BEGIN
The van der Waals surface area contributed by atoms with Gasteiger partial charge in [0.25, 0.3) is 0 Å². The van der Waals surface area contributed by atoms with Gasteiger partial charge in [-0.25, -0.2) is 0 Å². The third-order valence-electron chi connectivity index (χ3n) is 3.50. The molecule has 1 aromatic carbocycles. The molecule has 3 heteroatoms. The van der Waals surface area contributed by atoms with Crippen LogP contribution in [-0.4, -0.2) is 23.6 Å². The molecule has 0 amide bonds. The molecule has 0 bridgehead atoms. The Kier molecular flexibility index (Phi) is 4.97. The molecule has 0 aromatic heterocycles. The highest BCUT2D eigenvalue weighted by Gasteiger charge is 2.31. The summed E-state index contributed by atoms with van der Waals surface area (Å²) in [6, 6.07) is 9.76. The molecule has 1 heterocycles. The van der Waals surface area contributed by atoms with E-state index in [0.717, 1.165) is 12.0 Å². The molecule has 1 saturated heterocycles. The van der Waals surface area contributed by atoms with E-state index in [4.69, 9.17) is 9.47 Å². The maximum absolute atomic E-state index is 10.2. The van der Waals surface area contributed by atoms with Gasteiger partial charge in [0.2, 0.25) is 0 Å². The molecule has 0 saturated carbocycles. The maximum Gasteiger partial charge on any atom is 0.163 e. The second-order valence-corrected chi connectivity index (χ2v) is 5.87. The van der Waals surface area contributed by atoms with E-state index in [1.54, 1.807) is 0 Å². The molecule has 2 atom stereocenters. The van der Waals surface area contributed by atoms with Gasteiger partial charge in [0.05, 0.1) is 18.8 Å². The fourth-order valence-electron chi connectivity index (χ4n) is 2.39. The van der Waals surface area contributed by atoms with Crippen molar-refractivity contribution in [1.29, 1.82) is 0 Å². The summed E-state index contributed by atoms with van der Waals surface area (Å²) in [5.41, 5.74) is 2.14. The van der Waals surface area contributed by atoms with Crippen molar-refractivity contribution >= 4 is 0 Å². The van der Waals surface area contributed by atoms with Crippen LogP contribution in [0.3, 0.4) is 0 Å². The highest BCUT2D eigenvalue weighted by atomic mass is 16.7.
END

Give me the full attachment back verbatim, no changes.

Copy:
The van der Waals surface area contributed by atoms with Gasteiger partial charge in [0.25, 0.3) is 0 Å². The van der Waals surface area contributed by atoms with Gasteiger partial charge in [-0.25, -0.2) is 0 Å². The third-order valence-electron chi connectivity index (χ3n) is 3.50. The molecule has 1 aromatic carbocycles. The molecule has 3 heteroatoms. The van der Waals surface area contributed by atoms with Crippen LogP contribution in [-0.4, -0.2) is 23.6 Å². The molecule has 0 amide bonds. The molecule has 0 bridgehead atoms. The Kier molecular flexibility index (Phi) is 4.97. The molecule has 0 aromatic heterocycles. The highest BCUT2D eigenvalue weighted by Gasteiger charge is 2.31. The summed E-state index contributed by atoms with van der Waals surface area (Å²) in [6, 6.07) is 9.76. The molecule has 1 heterocycles. The van der Waals surface area contributed by atoms with E-state index in [0.717, 1.165) is 12.0 Å². The molecule has 1 saturated heterocycles. The van der Waals surface area contributed by atoms with E-state index in [4.69, 9.17) is 9.47 Å². The maximum absolute atomic E-state index is 10.2. The van der Waals surface area contributed by atoms with Gasteiger partial charge in [0.2, 0.25) is 0 Å². The molecule has 0 saturated carbocycles. The maximum Gasteiger partial charge on any atom is 0.163 e. The second-order valence-corrected chi connectivity index (χ2v) is 5.87. The van der Waals surface area contributed by atoms with E-state index in [1.54, 1.807) is 0 Å². The molecule has 2 atom stereocenters. The van der Waals surface area contributed by atoms with Gasteiger partial charge in [0.05, 0.1) is 18.8 Å². The fourth-order valence-electron chi connectivity index (χ4n) is 2.39. The van der Waals surface area contributed by atoms with Crippen molar-refractivity contribution in [1.29, 1.82) is 0 Å². The summed E-state index contributed by atoms with van der Waals surface area (Å²) in [5.41, 5.74) is 2.14. The van der Waals surface area contributed by atoms with Crippen molar-refractivity contribution >= 4 is 0 Å². The van der Waals surface area contributed by atoms with Crippen LogP contribution in [0.3, 0.4) is 0 Å². The highest BCUT2D eigenvalue weighted by atomic mass is 16.7.